Norway’s Shame:
The SS Ski Battalion
By Mike Bennighof, Ph.D.
April 2012

The U.S. Army's 99th Infantry Battalion’s war record was a source of pride to the Norwegian-American community, and at the end of the war it was present at the return of the exiled Norwegian royal court to Oslo. But Norway also provided volunteers to the other side. Like all European nations, Norway had a quasi-fascist political movement before the war, and when the Germans invaded and occupied the country in 1940, a minority of Norwegians greeted the move with pleasure. Possibly as many as 50,000 Norwegians served the Third Reich, most of them in the Waffen-SS.

Norwegian SS men on parade in Oslo.

Gust Jonassen, a former professor of physical education and the head of the sports section of the Nasjonal Samling (the Norwegian Nazi equivalent), proposed that Norway’s best skiers be recruited for duty alongside the Germans in the Arctic. Jonassen, a Dane who’d obtained Norwegian citizenship after marrying a Norwegian, had already volunteered for and served in the Waffen SS. But like many members of the sports federation, he preferred the more racist-leaning wing of the Norwegian SS to the nationalist views of the Nasjonal Samling. In the summer of 1942 he began recruiting a ski company for service alongside the 6th SS Mountain Division Nord, and found plenty of willing young men.

By September the recruits were transferred to Alsace for training. Few had military experience, but most were very good on skis. While infantry training progressed at several locations, officer candidates, including Jonassen, went through the SS officer school at Bad Tölz in southern Germany. Jonassen became its first commander.

The ski company went to Finland in the spring of 1943 and joined the SS Mountain Division, which assigned it to the divisional recon battalion. It began long-range ski patrols, and suffered a number of casualties in small actions including Jonassen who stepped on a mine in May and was replaced by Otto Andreas Holmen, a former Norwegian Royal Guard who had also attended the SS officer school.

Despite the losses, recruits continued to sign up, and in July the company left Finland for a furlough in Norway (despite claims of excellence made by veterans and apologists, performance could not have been very good to warrant withdrawal three months after entering the lines). In early fall the veterans went to Oulu, Finland, to expand the unit into a battalion. To improve its performance, Norwegians from 5th SS Panzer Grenadier Division “Viking” were transferred into the unit, and each platoon received a number of German SS troopers as well. A decorated German SS officer, Richard Benner, took command of the new battalion but three of the four company commanders were Norwegians.

Re-training continued through the rest of 1943, and the battalion re-entered the lines in January 1944. It engaged in patrols for several months, and in March became involved in heavy fighting against Soviet probing attacks. Apparently to improve battalion morale, a Norwegian commander, Frode Halle, was appointed in April. Halle came from the SS Norge regiment then serving on the Eastern Front.

On 25 June the brunt of the Soviet offensive in the Kestenga sector fell on the Norwegian battalion, serving as infantry now that the snow had melted away. The battalion suffered heavy casualties and spent several days surrounded, but was ultimately relieved and withdrew with the rest of the Nord division. The battalion does not appear to have been placed in the front lines after the June offensive, but when the Germans began their withdrawal from Finland in September the Norwegians were used to screen the movement and they skirmished several times with the Finnish 11th Division. They also burned down the Finnish town of Rovaniemi, managing to detonate an ammunition train and destroy the division’s main hospital.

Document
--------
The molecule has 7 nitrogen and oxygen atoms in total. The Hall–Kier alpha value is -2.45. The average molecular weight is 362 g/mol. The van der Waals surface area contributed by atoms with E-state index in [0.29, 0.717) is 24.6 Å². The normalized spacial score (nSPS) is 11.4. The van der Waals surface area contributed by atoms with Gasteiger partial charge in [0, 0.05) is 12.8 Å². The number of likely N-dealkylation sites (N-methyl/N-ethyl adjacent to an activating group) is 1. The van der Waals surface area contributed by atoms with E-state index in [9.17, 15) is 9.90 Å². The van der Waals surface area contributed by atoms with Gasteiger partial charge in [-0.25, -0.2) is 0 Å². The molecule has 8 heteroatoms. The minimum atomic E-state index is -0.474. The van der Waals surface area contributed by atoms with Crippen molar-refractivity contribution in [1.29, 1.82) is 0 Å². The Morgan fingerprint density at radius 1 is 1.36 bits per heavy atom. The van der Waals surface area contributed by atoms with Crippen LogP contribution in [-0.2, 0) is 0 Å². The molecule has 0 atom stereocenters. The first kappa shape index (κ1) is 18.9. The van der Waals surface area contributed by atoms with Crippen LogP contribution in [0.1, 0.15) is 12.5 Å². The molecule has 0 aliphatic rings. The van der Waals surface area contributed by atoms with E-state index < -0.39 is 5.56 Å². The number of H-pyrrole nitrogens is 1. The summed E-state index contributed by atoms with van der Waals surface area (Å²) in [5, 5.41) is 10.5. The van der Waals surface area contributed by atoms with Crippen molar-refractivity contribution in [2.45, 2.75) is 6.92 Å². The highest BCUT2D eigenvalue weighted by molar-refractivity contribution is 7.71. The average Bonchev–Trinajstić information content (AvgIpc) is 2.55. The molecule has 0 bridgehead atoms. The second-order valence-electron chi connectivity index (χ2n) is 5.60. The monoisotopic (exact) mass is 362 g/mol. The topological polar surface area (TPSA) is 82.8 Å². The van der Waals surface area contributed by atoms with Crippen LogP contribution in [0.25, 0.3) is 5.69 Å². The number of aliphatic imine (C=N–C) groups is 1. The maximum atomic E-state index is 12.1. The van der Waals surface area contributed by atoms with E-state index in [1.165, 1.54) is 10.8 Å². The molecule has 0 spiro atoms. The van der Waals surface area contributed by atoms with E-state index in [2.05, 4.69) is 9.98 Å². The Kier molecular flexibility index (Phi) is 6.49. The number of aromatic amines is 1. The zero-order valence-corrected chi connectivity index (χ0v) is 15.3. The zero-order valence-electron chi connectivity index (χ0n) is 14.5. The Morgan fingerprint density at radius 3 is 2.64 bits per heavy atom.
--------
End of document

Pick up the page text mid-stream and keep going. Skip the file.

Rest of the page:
The Norwegian volunteer unit then went to the Oslo area and became a security unit, calling its “elite” status further into question though most of its combat-experienced men had become casualties by the time the battalion crossed the border into Norway. In a confusing move, the ski battalion became the 506th Ski Battalion, while the Nord Division retained the 506th Panzer Grenadier Battalion and transferred a number of Norwegians from the ski battalion to the identically-numbered panzer grenadier unit. The ski battalion clashed with Norwegian resistance fighters in the mountains of southern Norway, including a large-scale battle in April, 1945. The panzer grenadier battalion went to the Western Front with the rest of the division, where it was destroyed by the Americans.

Just as we’ve done for the American battalion, we’ve provided a free download of the SS Norwegian battalion. While the claim has been made that the unit did not accompany Nord to Alsace because of a commitment not to deploy its men in the West, it appears that this low-quality unit simply was not worth the effort of transporting out of Norway. At a combat strength of 1 it’s probably over-rated, but the game system doesn’t allow us to go any lower. The battalion certainly could have been sent to Alsace.

If the variant is used, the battalion enters as a reinforcement along with the rest of the division (23 December). If this unit and the American Norwegian battalion are ever in adjacent hexes, the moving unit must immediately stop and engage its opposite number in combat during the upcoming combat phase (these Norwegians really, really hate each other). Other units may participate, but the phasing player’s Norwegian unit must be involved in an attack on the hex occupied by the other Norwegian unit.

Crush the evil Norwegians: order Alsace 1945 today.